Since the UN recognizes it as a “least-developed country,” Cambo­dia enjoys quota- and duty-free ac­cess to European Union markets for all products other than wea­pons, rice and sugar. The status also gives it preferential access to the US markets.

Garments marked “Made in Cam­bodia” and made in foreign-owned factories in zones skirting the Thai and Vietnamese borders can be shipped out of those countries using their superior transportation infrastructure.

An official at the Council for the Development of Cambodia, which administers the zones, confirmed that the zones offered no special tax abatements.

Though official taxes remain, other, under-the-table payments may be reduced, as all necessary government officials will be on-site and will increase efficiency, he said.

“Your documents will all be ap­proved right inside each zone,” he said, adding that customs, Cam­Control and tax officials, as well as border police, will all be on site.

Vietnamese and Thai industrial estates also offer similar “one-stop shop” functions, but they cannot of­fer what may be Cambodia’s great­est amenity: preferential ac­cess to the US and EU markets.

Ly Yong Phat says his company, Hero King Co Ltd, plans to in­vest $30 million in his 339-hectare economic zone along the Thai border. A road leading to the zone will be completed in 2007, and he expects to have garment factories, sugar refineries and hotels as tenants.

“First…we need a good road. Then investors will come,” he said.

At the Keo Phus Special Eco­no­mic Zone in Koh Kong, Mong Reth­thy says he hopes to host a US speedboat company and has two factories producing palm oil and sugar.

He also intends to offer low-cost electricity using bio-diesel generators run on palm oil produced on his own farms.

“If I don’t offer investors low-cost operations, they won’t be in­terest­ed in investing,” he said.

On March 20, Finance Mini­ster Keat Chhon spoke of his “op­timism” in announcing a $2.7 million loan from the Japan Bank for In­ternational Cooperation to fi­nance the paving of roads at a 70-hectare flagship zone scheduled to open in 2008 by the deep-water sea­port at Sihanoukville municipality.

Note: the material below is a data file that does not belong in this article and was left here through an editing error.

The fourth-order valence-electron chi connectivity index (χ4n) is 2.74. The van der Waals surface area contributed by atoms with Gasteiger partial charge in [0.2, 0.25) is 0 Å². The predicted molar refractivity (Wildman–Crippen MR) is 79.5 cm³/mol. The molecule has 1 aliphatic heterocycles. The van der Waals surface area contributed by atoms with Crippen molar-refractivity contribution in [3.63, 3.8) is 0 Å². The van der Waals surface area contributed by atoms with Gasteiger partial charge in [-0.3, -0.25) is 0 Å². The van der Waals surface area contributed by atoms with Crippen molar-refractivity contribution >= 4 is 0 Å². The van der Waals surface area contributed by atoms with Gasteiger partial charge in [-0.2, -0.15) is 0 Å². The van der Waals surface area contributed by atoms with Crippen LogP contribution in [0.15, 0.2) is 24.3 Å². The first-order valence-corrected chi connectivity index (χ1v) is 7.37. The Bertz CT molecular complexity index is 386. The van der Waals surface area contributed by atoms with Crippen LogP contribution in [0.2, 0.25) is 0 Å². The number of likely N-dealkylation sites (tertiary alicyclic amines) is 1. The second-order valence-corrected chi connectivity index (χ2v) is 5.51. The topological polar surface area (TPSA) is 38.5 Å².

A statement from the Finance Ministry released at the March 20 signing cited a study by the Ja­pan International Cooperation Agency and spoke of the potential for creating more such zones in the municipality in the coming years—possibly employing a combined workforce of 1 million by the year 2020.

JICA officials did not respond to requests for comment.

In April, the Chhay Chhay In­vest­ment Company plans to open a 386-hectare industrial park in Poipet town in Banteay Mean­chey province. The company plans to invite companies from Ma­cao, Hong Kong, Malaysia, Thailand and Singapore to occupy zones in the site, which can ac­commodate 250 factories averaging 800 employees each.

Chhay Chhay has already spent $2 million on infrastructure, such as roads, electricity, drain­age, loading docks, and plans to spend a further $60 million, said Thon Virak, deputy director of the Commerce Ministry’s export de­partment.

“I’m sure that Chinese invest­ors will set up shop there,” Thon Vi­­rak said.

However, he noted that many im­provements in the zones are still necessary before entrepreneurs will settle in them.

Sciaroni concurred. “As far as I can tell, they’re in the planning stages [and] it’s going to take some capital to get these things up and running,” he said.

“We need to wait and see how ef­ficient they are,” he added. “We need to give them a chance.”